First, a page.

To gain a better insight into the alterations of brain function after chronic ethanol, we measured the release of various neurotransmitters from nerve terminals of cortex and hippocampus isolated from rats chronically fed with ethanol. The K+-evoked release of [3H]acetylcholine (ACh), [3H]dopamine (DA), [3H]glutamate (Glu) and [ 3H]noradrenaline (NA) was determined in superfused synaptosomes of brain cortex and hippocampus from rats exposed to the Lieber-DeCarli alcohol liquid diet for 5 weeks. In cortical synaptosomes, chronic ethanol administration did not affect the release of ACh and of DA, while significantly decreasing the release of Glu and NA. The endogenous levels of NA, DA and their metabolites were unchanged. In hippocampal synaptosomes the only effect of chronic alcohol was an increased release of Glu. It can be concluded that at presynaptic level chronic ethanol alters brain neurotransmitter systems selectively. Glutamatergic and noradrenergic nerve terminals from cortex are more vulnerable than those from hippocampus.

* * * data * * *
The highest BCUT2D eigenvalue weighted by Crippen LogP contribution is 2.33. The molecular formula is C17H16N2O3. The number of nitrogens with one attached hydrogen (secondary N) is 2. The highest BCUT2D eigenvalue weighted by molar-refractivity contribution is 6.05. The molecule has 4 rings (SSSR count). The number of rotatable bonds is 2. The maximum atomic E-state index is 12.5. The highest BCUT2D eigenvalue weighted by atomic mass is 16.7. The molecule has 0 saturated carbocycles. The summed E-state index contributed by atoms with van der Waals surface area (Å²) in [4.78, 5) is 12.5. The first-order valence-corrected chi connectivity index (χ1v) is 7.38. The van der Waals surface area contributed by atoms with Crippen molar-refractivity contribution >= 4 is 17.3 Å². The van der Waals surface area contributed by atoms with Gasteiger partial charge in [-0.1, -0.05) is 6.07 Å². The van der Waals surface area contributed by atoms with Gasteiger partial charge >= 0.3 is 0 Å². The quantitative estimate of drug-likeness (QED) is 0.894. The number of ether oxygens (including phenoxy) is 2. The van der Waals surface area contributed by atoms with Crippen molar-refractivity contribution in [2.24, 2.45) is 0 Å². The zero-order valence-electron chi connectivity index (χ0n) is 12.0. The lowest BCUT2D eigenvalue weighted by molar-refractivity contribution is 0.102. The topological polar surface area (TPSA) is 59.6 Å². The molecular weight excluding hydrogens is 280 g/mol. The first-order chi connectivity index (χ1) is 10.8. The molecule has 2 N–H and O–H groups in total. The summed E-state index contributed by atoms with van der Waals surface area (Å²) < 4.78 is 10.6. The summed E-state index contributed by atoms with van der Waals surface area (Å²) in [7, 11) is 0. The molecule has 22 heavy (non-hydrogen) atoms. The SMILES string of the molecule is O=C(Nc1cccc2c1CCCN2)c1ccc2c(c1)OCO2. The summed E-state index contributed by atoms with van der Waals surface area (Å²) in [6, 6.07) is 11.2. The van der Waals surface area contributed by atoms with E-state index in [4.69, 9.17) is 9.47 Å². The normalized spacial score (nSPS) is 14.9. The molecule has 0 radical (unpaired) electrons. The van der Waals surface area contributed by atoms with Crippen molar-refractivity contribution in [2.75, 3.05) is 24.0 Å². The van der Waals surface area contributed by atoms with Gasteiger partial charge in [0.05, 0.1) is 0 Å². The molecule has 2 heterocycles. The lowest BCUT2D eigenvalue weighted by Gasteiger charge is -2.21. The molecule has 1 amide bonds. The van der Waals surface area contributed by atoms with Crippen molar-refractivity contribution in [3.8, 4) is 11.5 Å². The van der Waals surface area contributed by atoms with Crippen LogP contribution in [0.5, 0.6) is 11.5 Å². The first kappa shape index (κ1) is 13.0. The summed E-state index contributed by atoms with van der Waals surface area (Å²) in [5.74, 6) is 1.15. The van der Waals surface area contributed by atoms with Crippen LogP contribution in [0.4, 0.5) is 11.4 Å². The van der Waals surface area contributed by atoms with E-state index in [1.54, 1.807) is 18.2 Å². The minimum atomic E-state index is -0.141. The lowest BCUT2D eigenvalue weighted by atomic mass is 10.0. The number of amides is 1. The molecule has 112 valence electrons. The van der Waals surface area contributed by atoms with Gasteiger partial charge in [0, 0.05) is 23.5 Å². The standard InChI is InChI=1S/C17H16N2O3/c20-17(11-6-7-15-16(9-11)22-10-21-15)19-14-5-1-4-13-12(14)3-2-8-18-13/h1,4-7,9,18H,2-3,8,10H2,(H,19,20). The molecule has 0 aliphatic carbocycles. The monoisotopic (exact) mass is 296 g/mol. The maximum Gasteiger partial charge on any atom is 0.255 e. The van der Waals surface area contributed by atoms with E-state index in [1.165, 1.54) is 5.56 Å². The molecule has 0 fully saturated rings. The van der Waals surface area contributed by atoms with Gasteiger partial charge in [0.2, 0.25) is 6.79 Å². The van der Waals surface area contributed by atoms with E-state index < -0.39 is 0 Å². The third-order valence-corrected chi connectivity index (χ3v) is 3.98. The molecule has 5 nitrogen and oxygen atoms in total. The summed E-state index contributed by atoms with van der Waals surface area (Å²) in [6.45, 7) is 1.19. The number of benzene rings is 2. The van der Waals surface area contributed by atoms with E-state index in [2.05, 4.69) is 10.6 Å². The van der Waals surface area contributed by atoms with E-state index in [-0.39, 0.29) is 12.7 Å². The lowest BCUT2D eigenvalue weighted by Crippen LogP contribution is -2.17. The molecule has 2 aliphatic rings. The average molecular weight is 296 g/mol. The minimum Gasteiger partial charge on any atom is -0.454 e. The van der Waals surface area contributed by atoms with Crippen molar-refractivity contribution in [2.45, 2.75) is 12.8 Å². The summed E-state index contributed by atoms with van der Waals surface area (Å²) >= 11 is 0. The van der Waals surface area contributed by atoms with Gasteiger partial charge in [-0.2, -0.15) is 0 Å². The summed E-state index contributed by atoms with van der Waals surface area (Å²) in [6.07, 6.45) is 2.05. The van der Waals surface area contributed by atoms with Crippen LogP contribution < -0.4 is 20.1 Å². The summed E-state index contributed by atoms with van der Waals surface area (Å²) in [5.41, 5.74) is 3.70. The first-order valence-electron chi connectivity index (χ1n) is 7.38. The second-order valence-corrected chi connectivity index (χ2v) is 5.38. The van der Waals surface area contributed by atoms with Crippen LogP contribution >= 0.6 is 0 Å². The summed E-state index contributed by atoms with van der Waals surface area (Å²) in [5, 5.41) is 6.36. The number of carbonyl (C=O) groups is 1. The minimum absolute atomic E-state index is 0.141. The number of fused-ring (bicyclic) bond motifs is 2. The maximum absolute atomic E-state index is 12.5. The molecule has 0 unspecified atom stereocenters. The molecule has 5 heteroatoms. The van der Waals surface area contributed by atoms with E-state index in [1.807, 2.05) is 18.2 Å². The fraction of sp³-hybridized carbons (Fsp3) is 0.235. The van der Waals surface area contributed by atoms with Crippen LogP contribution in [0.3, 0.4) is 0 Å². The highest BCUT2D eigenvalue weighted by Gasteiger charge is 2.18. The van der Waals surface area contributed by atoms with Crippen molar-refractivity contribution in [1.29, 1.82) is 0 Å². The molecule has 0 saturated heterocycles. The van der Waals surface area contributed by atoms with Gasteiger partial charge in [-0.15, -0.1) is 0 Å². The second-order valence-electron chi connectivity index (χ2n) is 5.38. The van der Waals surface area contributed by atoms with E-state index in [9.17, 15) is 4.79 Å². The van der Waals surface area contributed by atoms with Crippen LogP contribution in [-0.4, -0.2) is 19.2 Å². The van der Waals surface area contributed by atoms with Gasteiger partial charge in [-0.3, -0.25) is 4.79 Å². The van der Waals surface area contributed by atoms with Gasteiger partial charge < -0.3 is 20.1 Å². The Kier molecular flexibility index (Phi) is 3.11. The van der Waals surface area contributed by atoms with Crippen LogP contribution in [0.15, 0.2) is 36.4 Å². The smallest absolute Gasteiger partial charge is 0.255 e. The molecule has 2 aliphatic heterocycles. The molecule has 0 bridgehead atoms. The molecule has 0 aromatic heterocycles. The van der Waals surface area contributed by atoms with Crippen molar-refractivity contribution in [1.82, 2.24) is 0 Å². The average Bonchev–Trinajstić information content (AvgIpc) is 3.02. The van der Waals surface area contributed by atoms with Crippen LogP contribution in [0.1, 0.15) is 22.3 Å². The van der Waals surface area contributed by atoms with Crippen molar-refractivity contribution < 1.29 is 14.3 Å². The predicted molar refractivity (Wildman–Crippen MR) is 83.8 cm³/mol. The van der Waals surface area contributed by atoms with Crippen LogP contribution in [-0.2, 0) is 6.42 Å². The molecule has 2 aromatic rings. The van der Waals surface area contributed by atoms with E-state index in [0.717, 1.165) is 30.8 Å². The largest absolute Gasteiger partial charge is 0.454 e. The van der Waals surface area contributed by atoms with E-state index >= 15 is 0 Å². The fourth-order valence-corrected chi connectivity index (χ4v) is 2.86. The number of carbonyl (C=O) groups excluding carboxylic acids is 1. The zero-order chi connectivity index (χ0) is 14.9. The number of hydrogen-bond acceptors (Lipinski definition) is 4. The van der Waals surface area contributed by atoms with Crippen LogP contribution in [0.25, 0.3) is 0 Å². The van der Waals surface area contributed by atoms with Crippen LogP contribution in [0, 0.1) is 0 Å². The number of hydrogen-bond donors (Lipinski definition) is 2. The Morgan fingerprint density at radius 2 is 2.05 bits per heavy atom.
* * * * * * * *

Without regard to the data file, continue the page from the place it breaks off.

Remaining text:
Sabrià, J., Torres, D., Pastó, M., Peralba, J. M., Allali-Hassani, A., & Parés, X. (2003). Release of neurotransmitters from rat brain nerve terminals after chronic ethanol ingestion: Differential effects in cortex and hippocampus. Addiction Biology, 8, 287-294. https://doi.org/10.1080/13556210310001602194